I feel compelled to respond to Dave Reeble’s ill-informed letter published on March 17. The number of casualties from the Civil War does not preclude reparations. Post-Civil War, slavery was abolished, and former slaves were technically free. However, their ancestors were also free before they were violently captured from their homeland, sold as property and forced into a life of unpaid labor, among many other atrocities. We aren’t quite back to zero yet, are we? Furthermore, the newly freed slavery survivors and their descendants will live “free” in a society where they continue to be targeted with a deadly level of racism.

The ugly truth is that slavery was the foundation of wealth in our country. The lasting effects of slavery has stolen wealth from generations of Black and Brown Americans, and they are still apparent, to this day. The act of restoring freedom, no matter how violent, does not make up for 250 years of slavery and the subsequent racism and economic injustices that have existed in many forms since the Civil War. Racially insensitive views like this one prevent us from achieving equality. Mr. Reeble, I urge you to educate yourself on the history of racism in our country.

Kristen Dupree, Omaha

Best way to choose

Every elected official should be required to win a majority with broad support, but our system of primaries and plurality winners forces voters to choose between a final two. The general election candidates are often two who did not even win a majority in their own party primary.

If we want better candidates, we should adopt Ranked Choice Voting — already used in dozens of places across the U.S. — as proposed by State Sen. John McCollister in LB 125. RCV gives voters a ballot that allows them to rank as many candidates as they wish. If any candidate wins 50% plus one more vote, they win. But if not, the candidate with the fewest votes is eliminated and their voters’ second choice is tallied; this continues until there is a winner with a true majority.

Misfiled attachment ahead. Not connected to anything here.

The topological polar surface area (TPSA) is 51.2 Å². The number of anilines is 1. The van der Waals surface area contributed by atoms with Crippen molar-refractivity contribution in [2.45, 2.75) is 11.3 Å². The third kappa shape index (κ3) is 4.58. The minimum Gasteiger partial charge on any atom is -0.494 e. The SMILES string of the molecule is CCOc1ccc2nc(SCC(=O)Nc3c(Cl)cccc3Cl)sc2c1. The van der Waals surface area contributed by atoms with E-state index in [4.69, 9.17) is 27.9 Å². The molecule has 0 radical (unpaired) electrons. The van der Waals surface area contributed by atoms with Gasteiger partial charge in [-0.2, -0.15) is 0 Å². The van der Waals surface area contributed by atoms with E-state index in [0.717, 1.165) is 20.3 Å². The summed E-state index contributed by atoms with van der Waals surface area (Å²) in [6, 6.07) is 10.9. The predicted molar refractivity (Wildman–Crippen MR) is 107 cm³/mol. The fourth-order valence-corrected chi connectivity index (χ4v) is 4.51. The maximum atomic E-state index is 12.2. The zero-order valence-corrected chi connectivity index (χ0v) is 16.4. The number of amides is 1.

RCV mitigates the toxic negativity that permeates politics. Candidates are incentivized to run on policies that the vast majority support, work with their “opponents” vying for second- and third-choice votes, and puts the polarizing effect of diehard partisanship on ice.

With Ranked Choice Voting, winners represent a true majority and only candidates with broad support can win. Every vote counts, even if your first choice is not the most popular. RCV encourages cooperation between candidates, disincentivizes negative campaigning and eliminates costly runoffs and primaries

There is no silver bullet in a democracy as big as ours — but it’s time we live up to its promises. We do not have to accept only two choices as “good enough.”

Melissa Amarawardana, Omaha

Politics, relief aid

All of our Republican congressional representatives voted against the Biden American Rescue bill. If Nebraskans think Biden’s relief/stimulus bill was so wrong, why is Nebraska accepting the money?

Nebraska’s lawmakers voted it against it, so how can we in good conscience accept it?

Or was it just political posturing to obstruct the new administration?

Karen Guilfoyle, Omaha